a Crossroads: The Future of Graduate Education at Emory
to develop a broader curriculum . . . to better prepare students
for non-academic career paths.
--Bryan Noe, Director of the Graduate Division of Biological
and Biomedical Sciences.
the curriculum to prepare students for non-academic careers could
be a gross mistake.
--Pam Hall, Director of Graduate Studies in Women's Studies
tale of three Ph.D.s
findings on Emory graduate students
Bryan Noe has been director
of the eleven-year-old Graduate Division of Biological and Biomedical
Sciences (GDBBS) since 1991. The division trains some three hundred
Ph.D. students in eight separate programs composed of faculty
from many departments, the medical school, Centers for Disease
Control and Prevention, and Yerkes Primate Center.
The Academic Exchange What do
you see as the greatest challenge facing graduate education,
nationally and here at Emory?
Professor Brian Noe Right now, we're doing a fine job
of preparing students for academic positions and not so well
for people seeking a different career path. The decline in the
last decade in the number of faculty positions means that some
of our students will have very different careers from their academic
mentors. Yet most of our trainees' experience is limited to their
mentors' laboratories and the scope of the research university.
We and many other institutions need to develop a broader curriculum
with more options to allow us to better prepare our students
for non-academic career paths.
AE What kinds of careers?
BN New career opportunities have evolved in intellectual
property and in the biotechnology and pharmaceutical sectors.
The GDBBS and the new office of postdoctoral education in the
medical school have sponsored a career development seminar series.
Speakers who come to talk with graduate students and postdocs
are trained in the biosciences and are now working in biotechnology,
the pharmaceutical industry, law, or science journalism. For
students who would like to enter these non-academic careers,
we could offer joint degrees or specialized training in law or
business, along with the bioscience Ph.D.
AE Do you have any sense of how many of your graduates
go into academia and how many into industry?
BN Our data is somewhat incomplete. Most of our graduates
are still doing their post-doctoral training. Of those who have
completed that, many have secured faculty positions at research
universities, and a few have teaching positions at smaller colleges.
But a significant number of our graduates are going into pharmaceutical
and biotechnology arenas. Currently, I would say our graduates
are probably 70 percent in the academic arena and 30 percent
in the other direction. But over the years, I think that will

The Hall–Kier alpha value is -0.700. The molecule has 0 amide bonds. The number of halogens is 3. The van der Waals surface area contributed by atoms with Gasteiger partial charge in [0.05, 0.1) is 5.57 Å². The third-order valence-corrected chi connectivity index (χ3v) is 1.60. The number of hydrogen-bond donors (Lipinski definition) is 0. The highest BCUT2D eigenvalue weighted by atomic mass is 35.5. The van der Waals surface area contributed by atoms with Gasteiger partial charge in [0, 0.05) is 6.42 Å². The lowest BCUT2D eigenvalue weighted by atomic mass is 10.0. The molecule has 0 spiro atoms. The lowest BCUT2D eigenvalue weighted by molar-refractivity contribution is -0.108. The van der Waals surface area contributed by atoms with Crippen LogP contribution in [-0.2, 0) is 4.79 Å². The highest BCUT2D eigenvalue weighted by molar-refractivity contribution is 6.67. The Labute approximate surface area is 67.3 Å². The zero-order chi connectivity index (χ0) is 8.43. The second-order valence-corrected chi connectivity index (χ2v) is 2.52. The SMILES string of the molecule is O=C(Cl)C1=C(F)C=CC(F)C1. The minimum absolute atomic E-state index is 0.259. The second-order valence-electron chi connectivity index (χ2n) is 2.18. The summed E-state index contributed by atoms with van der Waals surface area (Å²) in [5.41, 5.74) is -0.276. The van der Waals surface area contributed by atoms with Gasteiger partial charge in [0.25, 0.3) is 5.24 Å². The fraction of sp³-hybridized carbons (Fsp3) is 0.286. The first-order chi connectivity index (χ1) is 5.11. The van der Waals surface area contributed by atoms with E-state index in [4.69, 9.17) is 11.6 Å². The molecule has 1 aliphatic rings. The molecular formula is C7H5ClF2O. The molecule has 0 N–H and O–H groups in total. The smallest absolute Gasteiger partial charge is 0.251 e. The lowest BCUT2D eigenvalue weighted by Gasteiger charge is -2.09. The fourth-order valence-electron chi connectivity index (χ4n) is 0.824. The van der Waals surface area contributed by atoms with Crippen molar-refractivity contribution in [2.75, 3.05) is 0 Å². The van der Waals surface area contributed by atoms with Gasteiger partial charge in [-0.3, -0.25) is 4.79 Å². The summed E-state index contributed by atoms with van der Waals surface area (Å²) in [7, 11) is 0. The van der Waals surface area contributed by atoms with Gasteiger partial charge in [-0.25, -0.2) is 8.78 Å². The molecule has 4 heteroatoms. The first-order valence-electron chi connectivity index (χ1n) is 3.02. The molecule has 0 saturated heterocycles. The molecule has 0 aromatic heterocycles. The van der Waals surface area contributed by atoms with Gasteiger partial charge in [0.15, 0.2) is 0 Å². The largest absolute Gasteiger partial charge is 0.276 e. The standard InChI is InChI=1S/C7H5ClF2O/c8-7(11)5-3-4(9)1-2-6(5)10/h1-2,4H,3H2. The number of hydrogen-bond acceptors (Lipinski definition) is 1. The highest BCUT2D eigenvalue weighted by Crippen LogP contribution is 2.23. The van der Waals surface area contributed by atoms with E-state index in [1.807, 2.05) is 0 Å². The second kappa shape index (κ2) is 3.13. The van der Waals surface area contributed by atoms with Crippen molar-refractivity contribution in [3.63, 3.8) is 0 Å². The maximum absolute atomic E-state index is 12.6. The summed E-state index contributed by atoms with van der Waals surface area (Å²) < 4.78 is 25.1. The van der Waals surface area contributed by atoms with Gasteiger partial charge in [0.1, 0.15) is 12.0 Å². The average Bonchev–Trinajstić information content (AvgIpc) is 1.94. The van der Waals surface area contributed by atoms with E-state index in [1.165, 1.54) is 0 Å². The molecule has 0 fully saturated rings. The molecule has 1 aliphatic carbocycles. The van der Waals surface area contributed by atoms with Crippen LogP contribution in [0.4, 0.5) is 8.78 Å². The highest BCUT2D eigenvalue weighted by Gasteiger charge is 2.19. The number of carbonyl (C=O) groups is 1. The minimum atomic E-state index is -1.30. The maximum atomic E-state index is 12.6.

even out to 50/50.
AE What do you see as the role of your division in the
preparing graduates for alternative careers?
BN I don't like the term "alternative." That
sounds like it's not really an acceptable career path. I would
prefer to say that students are choosing for themselves a career
path that differs from academics. "Alternative" smacks
of consolation prize. We have to get away from that attitude
to be successful in developing a broader curriculum.
AE A few years ago, Elaine Showalter, the head of a major
humanities association, was heavily attacked for suggesting departments
do more to increase their students' viability on the non-academic
job market. Does that kind of controversy color this conversation
in the sciences?
BN Yes, it does. I think most of our faculty were trained
in the traditional way. The attitude is, "what's worked
for me should work for my students. This has gotten me where
I wanted to be. I don't see the need for changing things significantly."
But it becomes incumbent upon us to examine what we're offering
students and whether we're giving them everything they would
in terms of preparing them best for careers they might wish to
AE Are you attracting the students you want?
BN Yes. We lose some to Harvard, Duke, and other top schools,
we get our fair share too of students with offers of admission
into those schools who decide to come here instead. The national
trend, though, is for potential applicants to bioscience Ph.D.
programs to be lured away from graduate school by opportunities
provided by the current strong economy. This is a major challenge
that we in bioscience training are going to have to face very
aggressively. I don't believe we should dilute our effort to
offer "classical" research training. By offering more
options in the Ph.D. curriculum, however--adding something like
an MBA, for instance--we would attract a subset of applicants
that currently might not apply to Emory. It's something not too
many schools are doing, so it might be quite attractive.
AE What are some barriers to doing that?
BN Bioscience faculty are already fully committed to teaching
and research. It would be difficult, and perhaps even inappropriate,
to persuade these faculty to develop and teach new parts of the
curriculum. Emory has a business school and law school, however.
Perhaps we could provide ways for our students who so desire
to tap into these other disciplines. I suspect that neither business
nor law has any difficulty attracting students, but they could
help fill a unique niche by providing additional training for
tuition-paying students with bioscience backgrounds.